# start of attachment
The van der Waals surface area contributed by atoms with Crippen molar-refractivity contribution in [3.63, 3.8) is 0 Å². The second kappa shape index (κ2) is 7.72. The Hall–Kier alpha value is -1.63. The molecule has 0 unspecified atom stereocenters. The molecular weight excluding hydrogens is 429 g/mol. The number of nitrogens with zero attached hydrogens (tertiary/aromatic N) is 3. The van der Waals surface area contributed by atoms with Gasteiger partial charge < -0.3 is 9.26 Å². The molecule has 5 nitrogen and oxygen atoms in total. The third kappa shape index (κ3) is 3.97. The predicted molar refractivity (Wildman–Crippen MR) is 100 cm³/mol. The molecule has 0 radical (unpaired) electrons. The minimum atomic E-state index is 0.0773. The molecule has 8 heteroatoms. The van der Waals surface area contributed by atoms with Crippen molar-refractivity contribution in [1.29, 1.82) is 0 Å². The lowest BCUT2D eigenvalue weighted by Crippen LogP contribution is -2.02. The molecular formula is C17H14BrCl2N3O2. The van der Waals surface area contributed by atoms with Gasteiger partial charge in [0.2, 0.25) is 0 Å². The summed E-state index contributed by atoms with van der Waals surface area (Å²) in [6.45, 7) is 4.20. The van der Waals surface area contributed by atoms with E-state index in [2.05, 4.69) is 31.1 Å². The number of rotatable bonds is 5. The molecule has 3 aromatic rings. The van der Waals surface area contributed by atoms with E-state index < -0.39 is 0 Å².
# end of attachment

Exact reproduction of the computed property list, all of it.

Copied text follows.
The van der Waals surface area contributed by atoms with Crippen molar-refractivity contribution in [3.63, 3.8) is 0 Å². The second kappa shape index (κ2) is 7.72. The Hall–Kier alpha value is -1.63. The molecule has 0 unspecified atom stereocenters. The molecular weight excluding hydrogens is 429 g/mol. The number of nitrogens with zero attached hydrogens (tertiary/aromatic N) is 3. The van der Waals surface area contributed by atoms with Gasteiger partial charge < -0.3 is 9.26 Å². The molecule has 5 nitrogen and oxygen atoms in total. The third kappa shape index (κ3) is 3.97. The predicted molar refractivity (Wildman–Crippen MR) is 100 cm³/mol. The molecule has 0 radical (unpaired) electrons. The minimum atomic E-state index is 0.0773. The molecule has 8 heteroatoms. The van der Waals surface area contributed by atoms with Crippen molar-refractivity contribution in [1.29, 1.82) is 0 Å². The lowest BCUT2D eigenvalue weighted by Crippen LogP contribution is -2.02. The molecular formula is C17H14BrCl2N3O2. The van der Waals surface area contributed by atoms with Gasteiger partial charge in [0.2, 0.25) is 0 Å². The summed E-state index contributed by atoms with van der Waals surface area (Å²) in [6.45, 7) is 4.20. The van der Waals surface area contributed by atoms with E-state index in [2.05, 4.69) is 31.1 Å². The number of rotatable bonds is 5. The molecule has 3 aromatic rings. The van der Waals surface area contributed by atoms with E-state index < -0.39 is 0 Å².